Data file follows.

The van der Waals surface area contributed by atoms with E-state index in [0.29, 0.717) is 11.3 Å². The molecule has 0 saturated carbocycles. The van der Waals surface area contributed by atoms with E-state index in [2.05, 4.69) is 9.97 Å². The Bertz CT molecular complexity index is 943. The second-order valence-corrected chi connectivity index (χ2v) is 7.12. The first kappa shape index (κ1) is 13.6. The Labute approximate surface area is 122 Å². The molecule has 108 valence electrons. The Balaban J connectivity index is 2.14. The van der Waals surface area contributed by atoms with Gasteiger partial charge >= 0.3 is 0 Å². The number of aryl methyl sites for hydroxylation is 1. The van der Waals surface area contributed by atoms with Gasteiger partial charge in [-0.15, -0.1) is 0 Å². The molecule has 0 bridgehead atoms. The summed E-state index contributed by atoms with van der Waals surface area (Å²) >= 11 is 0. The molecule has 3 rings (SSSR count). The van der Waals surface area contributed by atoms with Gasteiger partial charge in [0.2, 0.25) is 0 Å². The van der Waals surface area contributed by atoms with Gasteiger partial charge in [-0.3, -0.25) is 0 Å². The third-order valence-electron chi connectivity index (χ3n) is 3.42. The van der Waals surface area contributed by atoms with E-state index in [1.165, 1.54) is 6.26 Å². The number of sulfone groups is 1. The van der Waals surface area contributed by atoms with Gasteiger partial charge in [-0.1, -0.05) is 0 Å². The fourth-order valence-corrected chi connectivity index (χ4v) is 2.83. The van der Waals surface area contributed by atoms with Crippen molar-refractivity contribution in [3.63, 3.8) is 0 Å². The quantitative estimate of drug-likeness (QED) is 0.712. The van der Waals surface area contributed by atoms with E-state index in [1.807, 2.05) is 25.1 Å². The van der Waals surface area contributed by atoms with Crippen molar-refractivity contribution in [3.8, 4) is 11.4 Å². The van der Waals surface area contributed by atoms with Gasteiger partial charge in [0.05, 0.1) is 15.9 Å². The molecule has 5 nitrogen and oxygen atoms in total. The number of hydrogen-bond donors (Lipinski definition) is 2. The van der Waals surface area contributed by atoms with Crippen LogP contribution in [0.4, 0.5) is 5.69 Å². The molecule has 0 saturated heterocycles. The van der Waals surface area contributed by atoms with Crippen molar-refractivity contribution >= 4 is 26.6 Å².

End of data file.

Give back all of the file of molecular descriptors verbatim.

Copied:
The van der Waals surface area contributed by atoms with E-state index in [0.29, 0.717) is 11.3 Å². The molecule has 0 saturated carbocycles. The van der Waals surface area contributed by atoms with E-state index in [2.05, 4.69) is 9.97 Å². The Bertz CT molecular complexity index is 943. The second-order valence-corrected chi connectivity index (χ2v) is 7.12. The first kappa shape index (κ1) is 13.6. The Labute approximate surface area is 122 Å². The molecule has 108 valence electrons. The Balaban J connectivity index is 2.14. The van der Waals surface area contributed by atoms with Gasteiger partial charge >= 0.3 is 0 Å². The number of aryl methyl sites for hydroxylation is 1. The van der Waals surface area contributed by atoms with Gasteiger partial charge in [-0.15, -0.1) is 0 Å². The molecule has 0 bridgehead atoms. The summed E-state index contributed by atoms with van der Waals surface area (Å²) >= 11 is 0. The molecule has 3 rings (SSSR count). The van der Waals surface area contributed by atoms with Gasteiger partial charge in [0.2, 0.25) is 0 Å². The van der Waals surface area contributed by atoms with Gasteiger partial charge in [-0.3, -0.25) is 0 Å². The third-order valence-electron chi connectivity index (χ3n) is 3.42. The van der Waals surface area contributed by atoms with E-state index in [1.165, 1.54) is 6.26 Å². The number of sulfone groups is 1. The van der Waals surface area contributed by atoms with Gasteiger partial charge in [-0.1, -0.05) is 0 Å². The fourth-order valence-corrected chi connectivity index (χ4v) is 2.83. The van der Waals surface area contributed by atoms with Crippen molar-refractivity contribution in [3.63, 3.8) is 0 Å². The quantitative estimate of drug-likeness (QED) is 0.712. The van der Waals surface area contributed by atoms with E-state index in [1.807, 2.05) is 25.1 Å². The van der Waals surface area contributed by atoms with Crippen molar-refractivity contribution in [3.8, 4) is 11.4 Å². The van der Waals surface area contributed by atoms with Gasteiger partial charge in [0.05, 0.1) is 15.9 Å². The molecule has 5 nitrogen and oxygen atoms in total. The number of hydrogen-bond donors (Lipinski definition) is 2. The van der Waals surface area contributed by atoms with Crippen LogP contribution in [0.4, 0.5) is 5.69 Å². The molecule has 0 saturated heterocycles. The van der Waals surface area contributed by atoms with Crippen molar-refractivity contribution >= 4 is 26.6 Å².